More On Legal & Compliancefrom The Advisor's Professional Library
- Suitability and Fiduciary Duty Recommending suitable investments is more than just a regulatory obligation. Many investors bring cases claiming lack of suitability, so RIAs must continuously put the onus on clients to notify the advisor of changes in their financial situation.
- Scope of the Fiduciary Duty Owed by Investment Advisors A fiduciary obligation goes beyond the suitability standard typically owed by registered representatives of broker-dealer firms to clients. The relationship is built on the premise that the advisor will always do the right thing for the person or entity receiving advice.
Before a room of people or in an intimate dinner or an interview with a journalist, Tom Giachetti is never at a loss for words. Whether it's talking about his New Jersey childhood or explaining to a room of advisors why having a formal Investment Policy Statement may not be the best idea in the world (unless it has some specific limiting language and has been signed by the client, for a start), Giachetti can seem glib. But that golden tongue masks a deadly serious approach to the law and giving advice that I was reminded of when I asked him in the interview for this article about the meaning of, to me at least, a confusing Supreme Court ruling that had taken place the day before the interview regarding mutual fund advisors' fees.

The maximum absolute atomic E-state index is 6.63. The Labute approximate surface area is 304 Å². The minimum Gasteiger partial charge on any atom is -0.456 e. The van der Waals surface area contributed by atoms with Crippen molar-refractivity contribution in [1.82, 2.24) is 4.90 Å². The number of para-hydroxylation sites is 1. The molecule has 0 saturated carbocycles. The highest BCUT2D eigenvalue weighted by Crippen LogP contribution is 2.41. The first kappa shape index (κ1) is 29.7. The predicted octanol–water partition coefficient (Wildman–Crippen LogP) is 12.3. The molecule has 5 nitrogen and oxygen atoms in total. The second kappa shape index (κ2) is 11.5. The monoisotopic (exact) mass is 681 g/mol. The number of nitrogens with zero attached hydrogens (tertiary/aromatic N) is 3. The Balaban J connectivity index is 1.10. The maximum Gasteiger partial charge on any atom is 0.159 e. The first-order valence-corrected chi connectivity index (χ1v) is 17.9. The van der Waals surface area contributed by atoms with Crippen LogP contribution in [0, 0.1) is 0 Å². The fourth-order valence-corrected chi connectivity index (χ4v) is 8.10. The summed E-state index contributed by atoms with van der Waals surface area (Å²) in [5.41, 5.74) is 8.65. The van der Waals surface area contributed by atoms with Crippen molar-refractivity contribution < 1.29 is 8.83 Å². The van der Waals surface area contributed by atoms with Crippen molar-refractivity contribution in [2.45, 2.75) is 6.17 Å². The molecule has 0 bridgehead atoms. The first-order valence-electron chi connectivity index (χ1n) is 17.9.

After all, I figured, Mr. Loquacious could give me a quick, juicy quote that I could use to spice up a news story we were doing on the ruling. I was wrong. "Jamie," Giachetti said quickly, after ascertaining exactly which Scotus ruling I was referring to, "I can't comment; I haven't studied the ruling." It seems that Mr. Giachetti likes to know what he's talking about before he opens his mouth.